Coffea arabica

The source of one of the world’s most widely consumed beverages, coffea arabica is native to northeastern Africa and cultivated in tropical areas around the world. The genus contains about 90 species of small trees and evergreen shrubs, and while C. arabica is the most widely grown, the species C. liberica and C. canephora also are used commercially to produce coffee.

Coffee’s red fruits each contain two seeds, known as beans, which are used to make the popular drink. Initially, people made a type of wine from the fermented juice of the plant’s ripe berries. The hot beverage we now know as coffee is thought to have been made first by Arabian people, around 1000 CE.

Until late in the 17th century, Arabia supplied almost all of the world’s coffee beans. As the popularity of the beverage grew, the beans were introduced to other favorable climates—the West Indies, Java, India, and Brazil. Today, Brazil and Colombia are leading exporters. Coffee farming and trade support the economies of many developing countries. In the United States alone, more than 100 million people drink coffee daily.

Coffea arabica

Plant profile

Common Names: Arabian Coffee, Coffee

Description: Evergreen shrub, 15 to 40 feet tall; glossy, elliptical leaves; dense clusters of fragrant white flowers and red fruits; fruits contain two seeds, known as beans

Hardiness: To Zone 10

Family: Rubiaceae

Flowering: In the tropics, flower buds form during the dry season and open after the first heavy rains

Parts Used: Seeds and fruits

Range/Habitat: Native to northeastern Africa; cultivated in tropical areas around the world

Culinary use

Besides being the essential wake-up beverage for millions, coffee is also used to flavor liqueurs and desserts, such as Italy’s classic espresso-soaked tira-misu. Espresso is a highly concentrated form of coffee made by forcing water under pressure through finely ground coffee beans. Variations include lattes (served with steamed milk), cappuccinos (with milk and steamed foam), and mochas (with chocolate). The drink can be enjoyed hot or iced.

Medicinal use

Coffea arabica contains the bioactive compound caffeine, as well as an abundance of healthful antioxidants. Caffeine acts as a stimulant, a laxative, a diuretic, and an appetite suppressant. Besides keeping you awake and alert, coffee can lift your mood, sharpen your cognition, alleviate asthma, and possibly protect you from Alzheimer’s disease and other dementias, various kinds of cancer, type 2 diabetes, and kidney stones.

Recent research has shown that coffee berries—the fruit enclosing the “bean”—are also rich sources of antioxidants. Compounds in the berries are thought to benefit your skin by reducing inflammation, wrinkles, and sun damage. You can buy coffee berry extract as a dietary supplement at health food stores. Many skin-care products include it, too.

Caution: Coffee can cause insomnia, jitteriness, and irritability. Coffee is not advised for people with high blood pressure, gastric ulcers, glaucoma, or heart disease. It should be avoided during pregnancy and when trying to conceive.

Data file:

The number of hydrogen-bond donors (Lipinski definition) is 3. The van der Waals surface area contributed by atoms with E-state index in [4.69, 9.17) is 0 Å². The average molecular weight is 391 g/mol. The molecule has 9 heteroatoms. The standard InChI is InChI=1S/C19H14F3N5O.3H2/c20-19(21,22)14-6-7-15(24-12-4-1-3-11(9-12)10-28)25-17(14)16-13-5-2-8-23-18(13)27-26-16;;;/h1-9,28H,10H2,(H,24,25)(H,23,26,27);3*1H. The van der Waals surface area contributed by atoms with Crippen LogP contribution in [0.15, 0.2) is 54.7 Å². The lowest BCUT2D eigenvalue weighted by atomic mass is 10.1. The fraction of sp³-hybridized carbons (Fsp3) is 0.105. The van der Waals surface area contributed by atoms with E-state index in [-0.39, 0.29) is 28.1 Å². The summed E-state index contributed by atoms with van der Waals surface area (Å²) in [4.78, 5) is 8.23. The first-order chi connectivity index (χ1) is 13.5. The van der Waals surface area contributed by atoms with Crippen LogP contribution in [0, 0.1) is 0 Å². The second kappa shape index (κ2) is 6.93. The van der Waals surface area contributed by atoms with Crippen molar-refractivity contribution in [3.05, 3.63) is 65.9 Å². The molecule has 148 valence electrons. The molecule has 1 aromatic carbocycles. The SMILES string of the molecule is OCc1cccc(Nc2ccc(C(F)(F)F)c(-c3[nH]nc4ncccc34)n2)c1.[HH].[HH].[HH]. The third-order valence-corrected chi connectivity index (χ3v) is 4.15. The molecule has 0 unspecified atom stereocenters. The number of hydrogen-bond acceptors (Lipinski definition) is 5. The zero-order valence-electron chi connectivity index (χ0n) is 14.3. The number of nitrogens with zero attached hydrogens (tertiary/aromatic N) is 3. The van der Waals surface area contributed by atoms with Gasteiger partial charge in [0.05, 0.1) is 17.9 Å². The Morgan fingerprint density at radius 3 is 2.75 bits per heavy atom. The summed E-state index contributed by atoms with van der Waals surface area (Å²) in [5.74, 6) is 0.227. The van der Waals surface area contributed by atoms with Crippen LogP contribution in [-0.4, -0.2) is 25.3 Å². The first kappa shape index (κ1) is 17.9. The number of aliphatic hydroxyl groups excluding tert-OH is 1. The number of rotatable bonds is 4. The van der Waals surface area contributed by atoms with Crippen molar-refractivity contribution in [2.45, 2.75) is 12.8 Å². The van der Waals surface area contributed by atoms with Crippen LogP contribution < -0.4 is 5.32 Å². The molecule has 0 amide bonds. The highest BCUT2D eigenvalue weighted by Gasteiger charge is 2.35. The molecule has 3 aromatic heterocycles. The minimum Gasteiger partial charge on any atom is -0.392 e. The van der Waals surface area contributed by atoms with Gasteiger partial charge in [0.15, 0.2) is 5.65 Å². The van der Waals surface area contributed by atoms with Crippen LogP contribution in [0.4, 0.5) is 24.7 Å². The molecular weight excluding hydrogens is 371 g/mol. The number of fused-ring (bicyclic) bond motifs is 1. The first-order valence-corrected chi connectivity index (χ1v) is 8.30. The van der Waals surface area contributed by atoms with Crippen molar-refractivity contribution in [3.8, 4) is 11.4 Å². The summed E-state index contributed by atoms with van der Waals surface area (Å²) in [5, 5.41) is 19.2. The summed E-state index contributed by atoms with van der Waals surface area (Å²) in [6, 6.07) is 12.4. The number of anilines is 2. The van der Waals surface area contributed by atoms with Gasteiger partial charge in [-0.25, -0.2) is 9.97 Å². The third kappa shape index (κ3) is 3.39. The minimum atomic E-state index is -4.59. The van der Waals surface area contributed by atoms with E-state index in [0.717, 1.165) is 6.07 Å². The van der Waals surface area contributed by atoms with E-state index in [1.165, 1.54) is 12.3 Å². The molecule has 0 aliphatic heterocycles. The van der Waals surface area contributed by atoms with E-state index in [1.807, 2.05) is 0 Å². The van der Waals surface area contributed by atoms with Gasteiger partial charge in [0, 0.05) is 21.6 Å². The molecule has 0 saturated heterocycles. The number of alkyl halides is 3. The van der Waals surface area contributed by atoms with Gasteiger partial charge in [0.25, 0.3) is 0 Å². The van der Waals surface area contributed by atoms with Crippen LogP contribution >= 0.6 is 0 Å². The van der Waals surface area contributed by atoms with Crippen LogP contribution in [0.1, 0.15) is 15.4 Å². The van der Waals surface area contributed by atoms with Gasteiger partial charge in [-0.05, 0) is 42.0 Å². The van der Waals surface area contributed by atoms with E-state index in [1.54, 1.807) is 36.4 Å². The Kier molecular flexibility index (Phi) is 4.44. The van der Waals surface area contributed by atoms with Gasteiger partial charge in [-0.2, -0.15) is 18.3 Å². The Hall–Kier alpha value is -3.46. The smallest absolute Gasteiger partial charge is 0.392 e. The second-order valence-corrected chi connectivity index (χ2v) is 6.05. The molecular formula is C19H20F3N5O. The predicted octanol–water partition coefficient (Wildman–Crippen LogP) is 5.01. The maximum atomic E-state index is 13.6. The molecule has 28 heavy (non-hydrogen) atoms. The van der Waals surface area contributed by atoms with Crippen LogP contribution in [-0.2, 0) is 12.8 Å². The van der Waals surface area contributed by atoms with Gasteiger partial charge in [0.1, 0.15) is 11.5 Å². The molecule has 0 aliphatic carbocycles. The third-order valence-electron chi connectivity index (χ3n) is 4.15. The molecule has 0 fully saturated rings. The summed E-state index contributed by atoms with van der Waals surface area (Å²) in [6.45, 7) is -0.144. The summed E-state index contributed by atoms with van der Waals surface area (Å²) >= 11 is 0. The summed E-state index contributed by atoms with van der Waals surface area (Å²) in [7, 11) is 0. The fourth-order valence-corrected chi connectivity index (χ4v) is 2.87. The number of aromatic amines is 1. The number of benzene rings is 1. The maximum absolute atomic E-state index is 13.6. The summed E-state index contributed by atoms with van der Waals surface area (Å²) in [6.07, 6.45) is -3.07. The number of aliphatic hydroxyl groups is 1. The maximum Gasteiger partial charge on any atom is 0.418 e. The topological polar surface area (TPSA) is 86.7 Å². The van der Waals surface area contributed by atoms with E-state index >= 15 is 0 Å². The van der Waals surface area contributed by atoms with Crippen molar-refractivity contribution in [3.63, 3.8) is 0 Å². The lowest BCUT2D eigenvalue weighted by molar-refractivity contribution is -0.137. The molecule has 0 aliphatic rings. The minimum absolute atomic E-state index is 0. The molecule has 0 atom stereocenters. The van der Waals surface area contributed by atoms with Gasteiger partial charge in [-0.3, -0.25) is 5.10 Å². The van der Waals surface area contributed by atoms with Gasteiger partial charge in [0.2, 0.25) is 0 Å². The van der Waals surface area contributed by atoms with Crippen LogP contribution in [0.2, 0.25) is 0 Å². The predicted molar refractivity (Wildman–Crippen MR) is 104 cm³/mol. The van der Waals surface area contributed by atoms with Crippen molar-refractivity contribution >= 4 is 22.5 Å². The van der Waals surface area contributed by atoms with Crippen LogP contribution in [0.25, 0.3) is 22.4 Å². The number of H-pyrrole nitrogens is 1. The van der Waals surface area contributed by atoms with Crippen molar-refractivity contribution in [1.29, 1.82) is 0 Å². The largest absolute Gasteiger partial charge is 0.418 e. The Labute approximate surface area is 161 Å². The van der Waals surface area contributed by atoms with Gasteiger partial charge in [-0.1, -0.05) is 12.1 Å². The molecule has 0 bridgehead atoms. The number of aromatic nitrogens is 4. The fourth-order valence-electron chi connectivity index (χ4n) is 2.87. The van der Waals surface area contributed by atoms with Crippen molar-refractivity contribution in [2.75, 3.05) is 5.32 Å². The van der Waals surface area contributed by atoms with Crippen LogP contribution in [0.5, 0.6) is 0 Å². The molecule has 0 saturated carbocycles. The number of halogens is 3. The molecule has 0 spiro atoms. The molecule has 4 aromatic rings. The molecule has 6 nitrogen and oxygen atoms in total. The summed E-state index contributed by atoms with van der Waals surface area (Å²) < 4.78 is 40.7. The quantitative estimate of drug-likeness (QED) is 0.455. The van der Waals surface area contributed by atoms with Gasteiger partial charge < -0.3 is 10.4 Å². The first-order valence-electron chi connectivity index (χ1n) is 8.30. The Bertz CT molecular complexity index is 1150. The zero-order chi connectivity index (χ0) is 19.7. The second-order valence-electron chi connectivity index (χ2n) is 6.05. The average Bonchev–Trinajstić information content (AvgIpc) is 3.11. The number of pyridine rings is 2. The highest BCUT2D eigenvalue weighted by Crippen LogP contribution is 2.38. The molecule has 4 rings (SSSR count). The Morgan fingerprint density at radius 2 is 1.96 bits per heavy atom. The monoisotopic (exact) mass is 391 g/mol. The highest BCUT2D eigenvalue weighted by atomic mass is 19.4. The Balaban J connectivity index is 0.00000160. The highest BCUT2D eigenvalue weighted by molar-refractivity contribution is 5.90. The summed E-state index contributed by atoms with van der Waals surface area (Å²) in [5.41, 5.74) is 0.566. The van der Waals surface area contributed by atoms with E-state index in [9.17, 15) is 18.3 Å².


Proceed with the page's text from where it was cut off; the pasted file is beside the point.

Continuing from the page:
How to grow it

Coffea arabica grows in well-drained, moist soil in full sun or partial shade. Although coffee thrives in warm, humid climates with a minimum temperature of 50°F, the shrub can be grown elsewhere in a large container kept indoors during cold seasons. Plant the seeds in rich loam amended with compost. Water regularly and feed with a diluted liquid fertilizer. In a dry environment, such as a heated home, mist often to increase humidity. As a houseplant, coffee will yield few, if any, berries. In tropical climates, the berries are harvested when they turn bright red, signaling that they are ripe. The green seeds (or beans) are then removed and roasted for use. Coffee is easily propagated from seed.

That Heavenly Coffee

Ethiopia is the center of origin of coffee, and a local legend explains its accidental discovery: A goat herder named Kaldi lived in this region 1,000 years ago. One day, the noise and activities of his goats startled him awake from his nap. Normally peaceful, they were jumping on their hind legs. After observing them eating from a low-growing tree with bright red berries, Kaldi chewed a few himself. Soon he felt wide-awake, and the nearby fields suddenly looked much brighter. He no longer wanted to nap. He took the beans to a local holy man and explained what had happened. The priest became angry and threw the beans into the fire, saying they “are the work of the devil.” The wonderful aroma that came from the fire drew the attention of everyone in the monastery, who came running to see what was happening.

The chief priest ordered the fire extinguished and the berries to be added to hot water so that their aroma would infuse the liquid. After drinking it, the priest declared that this would become a daily beverage, “keeping us awake during our evening prayers—truly a gift from heaven!”